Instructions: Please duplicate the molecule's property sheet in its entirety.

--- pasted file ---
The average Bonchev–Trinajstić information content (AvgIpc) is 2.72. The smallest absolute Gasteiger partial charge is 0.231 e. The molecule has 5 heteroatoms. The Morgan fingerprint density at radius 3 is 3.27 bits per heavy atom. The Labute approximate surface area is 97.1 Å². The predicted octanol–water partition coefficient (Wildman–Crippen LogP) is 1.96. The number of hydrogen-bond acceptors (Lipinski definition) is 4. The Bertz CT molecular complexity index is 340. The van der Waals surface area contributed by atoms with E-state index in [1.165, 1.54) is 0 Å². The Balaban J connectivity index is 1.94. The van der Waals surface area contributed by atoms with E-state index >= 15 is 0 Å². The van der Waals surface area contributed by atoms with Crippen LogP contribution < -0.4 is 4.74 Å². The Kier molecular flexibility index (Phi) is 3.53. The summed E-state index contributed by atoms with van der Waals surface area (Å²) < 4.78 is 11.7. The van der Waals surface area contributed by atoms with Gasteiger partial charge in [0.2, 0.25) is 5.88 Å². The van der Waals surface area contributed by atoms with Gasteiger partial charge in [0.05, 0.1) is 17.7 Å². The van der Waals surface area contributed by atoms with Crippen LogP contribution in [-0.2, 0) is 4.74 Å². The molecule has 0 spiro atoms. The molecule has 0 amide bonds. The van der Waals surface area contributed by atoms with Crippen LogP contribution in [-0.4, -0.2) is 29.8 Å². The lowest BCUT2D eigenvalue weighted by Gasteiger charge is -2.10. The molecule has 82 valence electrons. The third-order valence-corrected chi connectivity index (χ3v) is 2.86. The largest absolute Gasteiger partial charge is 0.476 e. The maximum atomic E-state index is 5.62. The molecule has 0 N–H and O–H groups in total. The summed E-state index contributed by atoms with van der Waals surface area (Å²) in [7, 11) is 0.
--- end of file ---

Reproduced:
The average Bonchev–Trinajstić information content (AvgIpc) is 2.72. The smallest absolute Gasteiger partial charge is 0.231 e. The molecule has 5 heteroatoms. The Morgan fingerprint density at radius 3 is 3.27 bits per heavy atom. The Labute approximate surface area is 97.1 Å². The predicted octanol–water partition coefficient (Wildman–Crippen LogP) is 1.96. The number of hydrogen-bond acceptors (Lipinski definition) is 4. The Bertz CT molecular complexity index is 340. The van der Waals surface area contributed by atoms with E-state index in [1.165, 1.54) is 0 Å². The Balaban J connectivity index is 1.94. The van der Waals surface area contributed by atoms with E-state index >= 15 is 0 Å². The van der Waals surface area contributed by atoms with Crippen LogP contribution < -0.4 is 4.74 Å². The Kier molecular flexibility index (Phi) is 3.53. The summed E-state index contributed by atoms with van der Waals surface area (Å²) < 4.78 is 11.7. The van der Waals surface area contributed by atoms with Gasteiger partial charge in [0.2, 0.25) is 5.88 Å². The van der Waals surface area contributed by atoms with Gasteiger partial charge in [0.05, 0.1) is 17.7 Å². The van der Waals surface area contributed by atoms with Crippen LogP contribution in [-0.2, 0) is 4.74 Å². The molecule has 0 spiro atoms. The molecule has 0 amide bonds. The van der Waals surface area contributed by atoms with Crippen LogP contribution in [-0.4, -0.2) is 29.8 Å². The lowest BCUT2D eigenvalue weighted by Gasteiger charge is -2.10. The molecule has 82 valence electrons. The third-order valence-corrected chi connectivity index (χ3v) is 2.86. The largest absolute Gasteiger partial charge is 0.476 e. The maximum atomic E-state index is 5.62. The molecule has 0 N–H and O–H groups in total. The summed E-state index contributed by atoms with van der Waals surface area (Å²) in [7, 11) is 0.